Saturday, 13 March 2010

Review: Six Degrees of Separation, Old Vic, 10 March 2010

photo by Martin Pope

I rather like how the brilliant Aleks Sierz calls this play "insubstantial" in his review because what I felt when I came out of the Old Vic theatre after this matinee was absolute numbness. I had wasted my time with this - fortunately not my money, as the tickets were free.

The story of con-man Paul and his upper class victims in their hollow lives of money and conventions won the Olivier award in 1993 and as I read this fact in the shiny but pricey programme I wondered if 1992 had been a particularly bad year in the British theatre or if the Oliviers have always as nonesensical as in recent years. Maybe I am being injustifiably cruel: Six Degrees of Separation is not a bad play. It is not, in my opinion, a good play either.

Everything about the play just sounded bland and unsubtle. It had the makings of a great play but ultimately no punch to it. And this was not because of the production - although it is a very forgetteable one - but because of the writing. Neither the plot or the themes seemed to grab my attention and the characters were not engaging, hard as they tried. Only Lesley Manville and her natural brilliance, made me sympatize a bit with her Ouisa but at the same time it made me wonder about what a waste her performance was, wishing I was back at National seeing Her Naked Skin. Everybody else was bland, and the only funny and truthful moments came when the teenage sons and daughters of the lead characters were on stage, hilariously grumpy and clich├ęd to the point where one can't help but fondness for the kids. Paul had some interest as a character, if only a more charming actor than Obi Abili had played him. One can imagine that in the play's debut at the Royal Court things were a lot different, they had Adrian Lester then. Like Phil from the Whingers I found these people and the play oddly irritating.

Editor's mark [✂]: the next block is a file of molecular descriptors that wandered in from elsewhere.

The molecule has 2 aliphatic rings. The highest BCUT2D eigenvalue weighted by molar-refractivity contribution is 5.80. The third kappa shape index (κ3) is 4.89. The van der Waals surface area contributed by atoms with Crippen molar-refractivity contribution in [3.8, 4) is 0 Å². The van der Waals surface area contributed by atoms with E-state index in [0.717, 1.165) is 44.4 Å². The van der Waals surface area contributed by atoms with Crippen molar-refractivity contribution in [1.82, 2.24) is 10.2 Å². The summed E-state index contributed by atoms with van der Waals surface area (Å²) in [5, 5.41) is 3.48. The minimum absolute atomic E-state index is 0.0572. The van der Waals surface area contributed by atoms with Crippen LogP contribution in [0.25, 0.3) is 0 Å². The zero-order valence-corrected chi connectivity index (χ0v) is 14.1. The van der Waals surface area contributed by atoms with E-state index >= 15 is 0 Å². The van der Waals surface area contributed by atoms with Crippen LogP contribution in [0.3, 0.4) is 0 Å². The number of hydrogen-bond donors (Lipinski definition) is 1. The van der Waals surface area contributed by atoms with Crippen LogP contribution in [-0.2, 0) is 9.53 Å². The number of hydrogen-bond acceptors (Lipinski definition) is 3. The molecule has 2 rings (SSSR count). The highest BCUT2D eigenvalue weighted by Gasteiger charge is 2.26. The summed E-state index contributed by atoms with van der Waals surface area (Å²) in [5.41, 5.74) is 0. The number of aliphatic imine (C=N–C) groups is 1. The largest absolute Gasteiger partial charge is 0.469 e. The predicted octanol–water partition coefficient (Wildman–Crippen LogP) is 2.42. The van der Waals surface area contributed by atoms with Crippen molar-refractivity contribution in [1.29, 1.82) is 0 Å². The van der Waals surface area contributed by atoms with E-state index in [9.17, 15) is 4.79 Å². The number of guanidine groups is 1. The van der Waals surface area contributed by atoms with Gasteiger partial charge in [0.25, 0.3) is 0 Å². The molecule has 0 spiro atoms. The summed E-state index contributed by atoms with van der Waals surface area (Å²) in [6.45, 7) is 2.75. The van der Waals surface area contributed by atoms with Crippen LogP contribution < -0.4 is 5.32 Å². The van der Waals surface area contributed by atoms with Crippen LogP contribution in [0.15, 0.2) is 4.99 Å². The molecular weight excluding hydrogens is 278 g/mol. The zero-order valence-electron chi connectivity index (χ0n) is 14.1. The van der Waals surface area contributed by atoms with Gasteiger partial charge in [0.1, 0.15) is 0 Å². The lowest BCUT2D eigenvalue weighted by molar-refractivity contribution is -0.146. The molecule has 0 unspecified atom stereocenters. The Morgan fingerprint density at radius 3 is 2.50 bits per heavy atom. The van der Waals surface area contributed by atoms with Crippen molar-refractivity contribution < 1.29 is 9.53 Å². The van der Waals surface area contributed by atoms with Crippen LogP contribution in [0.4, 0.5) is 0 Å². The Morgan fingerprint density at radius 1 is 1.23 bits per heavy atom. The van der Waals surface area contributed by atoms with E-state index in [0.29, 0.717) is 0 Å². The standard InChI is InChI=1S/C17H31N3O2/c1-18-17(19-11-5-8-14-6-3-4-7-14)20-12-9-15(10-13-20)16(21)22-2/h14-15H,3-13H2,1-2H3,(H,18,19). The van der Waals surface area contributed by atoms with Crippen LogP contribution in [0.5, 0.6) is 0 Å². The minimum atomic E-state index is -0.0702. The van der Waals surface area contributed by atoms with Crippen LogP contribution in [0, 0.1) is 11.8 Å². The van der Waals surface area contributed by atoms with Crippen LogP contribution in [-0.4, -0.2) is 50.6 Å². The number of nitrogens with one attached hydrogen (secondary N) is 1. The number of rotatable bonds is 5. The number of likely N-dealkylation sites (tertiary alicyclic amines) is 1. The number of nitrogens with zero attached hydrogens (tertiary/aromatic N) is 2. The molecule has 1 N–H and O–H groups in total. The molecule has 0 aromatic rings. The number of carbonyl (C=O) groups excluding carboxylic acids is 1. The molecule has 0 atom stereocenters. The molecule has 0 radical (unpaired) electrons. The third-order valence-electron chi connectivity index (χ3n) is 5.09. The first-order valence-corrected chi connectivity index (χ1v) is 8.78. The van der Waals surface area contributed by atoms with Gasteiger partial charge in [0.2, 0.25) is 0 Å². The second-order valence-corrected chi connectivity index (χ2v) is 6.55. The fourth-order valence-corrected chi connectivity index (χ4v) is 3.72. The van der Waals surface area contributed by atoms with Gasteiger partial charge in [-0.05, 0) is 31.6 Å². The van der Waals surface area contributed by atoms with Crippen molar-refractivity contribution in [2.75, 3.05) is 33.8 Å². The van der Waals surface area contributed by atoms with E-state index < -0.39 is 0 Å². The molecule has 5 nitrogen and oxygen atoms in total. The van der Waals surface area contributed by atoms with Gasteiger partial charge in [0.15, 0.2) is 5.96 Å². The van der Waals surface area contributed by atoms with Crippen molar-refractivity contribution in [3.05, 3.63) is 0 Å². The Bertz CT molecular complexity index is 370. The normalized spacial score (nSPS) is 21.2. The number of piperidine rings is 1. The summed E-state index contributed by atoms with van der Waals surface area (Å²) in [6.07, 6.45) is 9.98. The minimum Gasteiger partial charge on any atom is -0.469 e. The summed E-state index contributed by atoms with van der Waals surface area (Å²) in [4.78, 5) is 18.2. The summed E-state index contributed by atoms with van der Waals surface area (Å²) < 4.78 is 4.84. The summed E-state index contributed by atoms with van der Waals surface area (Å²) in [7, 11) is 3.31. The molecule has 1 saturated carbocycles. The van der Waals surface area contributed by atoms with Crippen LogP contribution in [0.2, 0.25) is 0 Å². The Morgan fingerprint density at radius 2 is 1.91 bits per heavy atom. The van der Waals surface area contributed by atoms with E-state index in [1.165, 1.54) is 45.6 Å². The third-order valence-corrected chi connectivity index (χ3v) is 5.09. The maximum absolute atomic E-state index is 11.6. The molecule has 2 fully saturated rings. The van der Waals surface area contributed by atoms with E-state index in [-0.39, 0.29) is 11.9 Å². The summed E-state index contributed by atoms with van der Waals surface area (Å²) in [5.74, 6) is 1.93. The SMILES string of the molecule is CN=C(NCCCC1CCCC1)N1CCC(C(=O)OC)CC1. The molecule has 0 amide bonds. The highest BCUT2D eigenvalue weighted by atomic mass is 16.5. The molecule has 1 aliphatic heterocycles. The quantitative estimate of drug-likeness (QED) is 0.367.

In short, a morning wasted but at least I hadn't paid for it so I came out shrugging rather than in a bitter fit.

Other reviews:
The Telegraph.
The Times.
West End Whingers.
The Stage.
The Guardian.
Interval Drinks.
The Independent.

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